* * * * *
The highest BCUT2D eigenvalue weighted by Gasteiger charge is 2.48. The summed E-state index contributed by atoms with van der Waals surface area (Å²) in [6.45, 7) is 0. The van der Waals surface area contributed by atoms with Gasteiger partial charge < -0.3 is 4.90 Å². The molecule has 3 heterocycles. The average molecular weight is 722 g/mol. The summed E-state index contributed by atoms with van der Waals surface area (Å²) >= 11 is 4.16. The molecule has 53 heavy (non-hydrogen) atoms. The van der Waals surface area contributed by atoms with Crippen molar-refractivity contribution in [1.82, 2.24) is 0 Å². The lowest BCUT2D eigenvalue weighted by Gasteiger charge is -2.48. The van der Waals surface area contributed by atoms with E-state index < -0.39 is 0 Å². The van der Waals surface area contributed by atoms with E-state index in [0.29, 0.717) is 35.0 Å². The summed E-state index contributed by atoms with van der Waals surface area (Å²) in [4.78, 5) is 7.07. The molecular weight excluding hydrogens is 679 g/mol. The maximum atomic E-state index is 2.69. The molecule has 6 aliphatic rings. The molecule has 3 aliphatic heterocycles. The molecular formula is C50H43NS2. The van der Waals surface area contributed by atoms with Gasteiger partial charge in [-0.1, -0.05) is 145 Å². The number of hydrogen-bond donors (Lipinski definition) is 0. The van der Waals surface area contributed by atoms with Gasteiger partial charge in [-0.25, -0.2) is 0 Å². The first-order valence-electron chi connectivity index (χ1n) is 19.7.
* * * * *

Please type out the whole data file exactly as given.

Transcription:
The highest BCUT2D eigenvalue weighted by Gasteiger charge is 2.48. The summed E-state index contributed by atoms with van der Waals surface area (Å²) in [6.45, 7) is 0. The van der Waals surface area contributed by atoms with Gasteiger partial charge < -0.3 is 4.90 Å². The molecule has 3 heterocycles. The average molecular weight is 722 g/mol. The summed E-state index contributed by atoms with van der Waals surface area (Å²) >= 11 is 4.16. The molecule has 53 heavy (non-hydrogen) atoms. The van der Waals surface area contributed by atoms with Crippen molar-refractivity contribution in [1.82, 2.24) is 0 Å². The lowest BCUT2D eigenvalue weighted by Gasteiger charge is -2.48. The van der Waals surface area contributed by atoms with E-state index < -0.39 is 0 Å². The van der Waals surface area contributed by atoms with E-state index in [0.29, 0.717) is 35.0 Å². The summed E-state index contributed by atoms with van der Waals surface area (Å²) in [4.78, 5) is 7.07. The molecular weight excluding hydrogens is 679 g/mol. The maximum atomic E-state index is 2.69. The molecule has 6 aliphatic rings. The molecule has 3 aliphatic heterocycles. The molecular formula is C50H43NS2. The van der Waals surface area contributed by atoms with Gasteiger partial charge in [-0.1, -0.05) is 145 Å². The number of hydrogen-bond donors (Lipinski definition) is 0. The van der Waals surface area contributed by atoms with Gasteiger partial charge in [-0.25, -0.2) is 0 Å². The first-order valence-electron chi connectivity index (χ1n) is 19.7.